"GHOSTS" in the nursery are wrecking relationships between parents and their children, according to new research. They are born along with the baby when parents vow not to make the same mistakes their own parents did. But they often still do.
Far from starting from scratch, all kinds of echoes from their own parents and further back influence new parents, however much they think they can improve on their own experiences.
Nursery "ghosts" can appear in habits as simple as saying to a child "You're just like your father!" or in more subtle, deeply-ingrained patterns of behaviour.
One mother was "haunted" by the fact that her own father had died when she was six. Because her father was not there when she was small, she was unable to understand that her own child might miss her when she was away. When she went off for the weekend, her little daughter would run into her room and tearfully search the bed for her mother.
"The idea of the missing parent wasn't anchored in the mother's mind," explains Tessa Baradon, child psychotherapist and manager of the Parent and Infant project at the Anna Freud Centre in London, an internationally recognised centre of excellence in the field of child development. This particular ghost has been exorcised: the mother will now say to her daughter: "I'm going away. But I'm going to miss you, and you're going to miss me. And I'm coming back."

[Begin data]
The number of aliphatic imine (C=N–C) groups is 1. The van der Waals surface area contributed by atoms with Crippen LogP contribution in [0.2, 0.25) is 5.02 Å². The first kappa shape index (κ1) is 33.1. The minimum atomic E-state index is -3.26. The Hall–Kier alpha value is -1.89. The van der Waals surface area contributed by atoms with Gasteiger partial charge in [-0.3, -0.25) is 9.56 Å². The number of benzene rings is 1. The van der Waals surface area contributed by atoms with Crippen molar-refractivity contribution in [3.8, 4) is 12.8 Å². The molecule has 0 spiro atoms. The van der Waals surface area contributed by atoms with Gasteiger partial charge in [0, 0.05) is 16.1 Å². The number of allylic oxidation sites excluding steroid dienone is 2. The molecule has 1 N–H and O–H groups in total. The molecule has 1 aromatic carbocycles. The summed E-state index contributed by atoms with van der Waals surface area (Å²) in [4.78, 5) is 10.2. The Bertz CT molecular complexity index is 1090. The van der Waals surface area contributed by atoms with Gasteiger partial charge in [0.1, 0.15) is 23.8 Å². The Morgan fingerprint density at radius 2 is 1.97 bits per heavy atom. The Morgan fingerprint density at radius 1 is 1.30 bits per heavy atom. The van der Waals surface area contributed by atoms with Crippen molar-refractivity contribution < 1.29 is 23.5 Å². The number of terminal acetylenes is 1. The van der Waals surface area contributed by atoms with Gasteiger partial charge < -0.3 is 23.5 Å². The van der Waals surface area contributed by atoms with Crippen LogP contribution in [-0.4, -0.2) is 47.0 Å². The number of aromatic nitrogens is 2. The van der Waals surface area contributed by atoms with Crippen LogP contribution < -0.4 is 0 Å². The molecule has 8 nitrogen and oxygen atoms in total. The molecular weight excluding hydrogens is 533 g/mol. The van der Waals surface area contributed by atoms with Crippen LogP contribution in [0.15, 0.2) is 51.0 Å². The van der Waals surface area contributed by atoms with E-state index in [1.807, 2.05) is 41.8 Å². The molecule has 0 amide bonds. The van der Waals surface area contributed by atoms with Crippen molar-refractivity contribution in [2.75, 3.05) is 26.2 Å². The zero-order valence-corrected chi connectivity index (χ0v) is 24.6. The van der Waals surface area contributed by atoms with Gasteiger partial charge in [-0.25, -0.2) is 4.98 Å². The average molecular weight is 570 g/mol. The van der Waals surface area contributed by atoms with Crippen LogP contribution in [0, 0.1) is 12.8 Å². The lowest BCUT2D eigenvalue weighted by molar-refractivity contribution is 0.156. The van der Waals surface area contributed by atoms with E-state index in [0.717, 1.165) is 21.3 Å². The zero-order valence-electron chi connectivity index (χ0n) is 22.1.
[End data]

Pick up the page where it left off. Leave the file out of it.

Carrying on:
A joint team from the Anna Freud Centre and University College London has been monitoring a sample of parents and children for 12 years. The clinical implications were discussed at a parent-infant psychotherapy international study day held last week at the centre. The findings are already proving useful in helping health care professionals assess young children, and are being used in training courses.
Identifying ghosts in the nursery, explains Dr Miriam Steele, child psychotherapist and lecturer at UCL, was adapted from techniques first developed in the US to investigate the ways that parents' relationships with their children are affected by the way they themselves were parented. "We assessed people before they had their first child," she said. "We were able to come up with three different types of parent. Around 70 per cent had been able to come to terms with adversities in their own childhoods, evaluate them and move on; around 15 per cent minimised and pushed aside what had happened to them; and around 15 per cent were still quite enmeshed in the past and preoccupied by it. They were bothered and angry, and couldn't move on."
Dr Steele and her team found that they were able to predict the quality of parenting in the parents they interviewed with 80 per cent accuracy, based on their own attitudes to their childhoods. "All kinds of patterns and strategies that people unconsciously use to deal with painful feelings are reflected in their babies," Dr Steele said.
Tessa Baradon said: "Most parents want to do well by their children, and while some things are within one's conscious control, some occur outside our awareness, which is why patterns are repeated."
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